EDITORIAL: Aurora’s new mayor and changing guard bring perfect opportunities


Aurora leaders have an opportunity to change the course of a city losing its way.

Beginning next week, Aurora will have a new mayor and a new city council. While the majority of city lawmakers will be incumbents, two new members won their council seats on a platform of pursuing change. Their election alters the balance of power on the city council to a majority that has made clear they want to see revision.

For the past few years, Aurora lawmakers have veered from where a majority of this diverse and vibrant city want it to go. Aurora residents have increasingly voted for candidates willing to ensure Aurora’s culturally rich and diverse community is strengthened and protected. Voters have made clear they demand more transparency from its government. They want accountability from police and city lawmakers alike.

We think the latest election will deliver on that.

There’s also great opportunity coming from Mike Coffman assuming the role of mayor.

Aurora’s top elected position is an unusual one. The mayor rarely votes on legislation, only breaking ties. The mayor is not an administrator. That’s the job of the city’s manager and deputy managers.

The mayor’s job is pretty much what he or she wants it to be.

Given what Coffman said when he was vying for the position, Aurora stands to benefit greatly from where he hopes to go.

Coffman was unfairly tagged during the election with his past position of congressman on a host of issues. The Sentinel has pushed hard against Coffman’s past partisan votes and takes on gay rights, gun control and health care.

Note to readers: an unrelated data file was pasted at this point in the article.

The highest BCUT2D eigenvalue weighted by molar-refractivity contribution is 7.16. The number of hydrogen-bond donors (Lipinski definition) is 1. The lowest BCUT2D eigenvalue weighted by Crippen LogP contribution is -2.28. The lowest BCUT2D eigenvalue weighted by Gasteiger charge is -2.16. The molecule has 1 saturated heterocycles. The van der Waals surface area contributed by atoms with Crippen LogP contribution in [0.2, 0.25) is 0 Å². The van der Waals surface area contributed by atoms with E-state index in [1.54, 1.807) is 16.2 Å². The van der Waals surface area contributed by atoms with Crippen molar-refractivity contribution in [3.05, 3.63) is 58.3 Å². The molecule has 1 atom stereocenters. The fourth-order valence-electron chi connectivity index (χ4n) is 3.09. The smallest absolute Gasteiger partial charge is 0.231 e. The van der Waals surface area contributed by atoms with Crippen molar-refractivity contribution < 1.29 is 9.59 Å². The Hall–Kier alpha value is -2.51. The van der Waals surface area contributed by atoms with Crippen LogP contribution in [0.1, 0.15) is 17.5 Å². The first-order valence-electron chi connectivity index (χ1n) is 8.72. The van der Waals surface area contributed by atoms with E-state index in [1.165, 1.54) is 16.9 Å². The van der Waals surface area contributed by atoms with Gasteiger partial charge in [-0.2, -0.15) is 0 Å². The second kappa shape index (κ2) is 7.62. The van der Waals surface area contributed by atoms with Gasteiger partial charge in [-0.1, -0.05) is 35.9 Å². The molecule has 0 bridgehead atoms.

But The Sentinel has also backed Coffman’s position on pragmatic government, managing TABOR, solving DACA and reforming the VA.

Coffman deserves an opportunity to reveal to residents and the city council what his decades of government experience looks like in a non-partisan realm.

During the campaign, Coffman stressed the need to solve long-standing Aurora transportation problems made worse by inadequate RTD services. He talked about finding a way to integrate more bike and non-traditional ways of getting around into a city built only for cars. Coffman stressed the need to look hard at a city that has often catered to aging residents. He recognizes that a flood of younger people have different ideas about city housing and amenities that Aurora needs to focus on.

But more than anything, Coffman brings real-world bipartisan negotiating skills honed from years in Congress and the state Legislature to a fractured city council.

That council will now boast a majority of lawmakers who demand more transparency, more accountability and more control over a wide range of issues. Those issues include gas and oil development, housing, independent review of police and how the city council handles itself.

These lawmakers are fortunate to take the helm of a city that is run by dedicated professionals and is fiscally and structurally sound because of that.

While police management is struggling with transparency and policy problems, the rank-and-file officers and firefighters are dedicated and talented people who can be trusted by everyone.

This is an opportunity for both sides of this polarized entity to find common ground on what is a shared goal of most members of city council: making Aurora a safer, more enjoyable and more benevolent city for everyone who lives and works here.

We have confidence that Coffman in his new role and the city council with its new direction will be able to move the city where the vast majority of residents want it to go. And we’re certain a new faction on the city council will provide the leadership voters have called for.

It’s time for everyone to give that goal a new chance.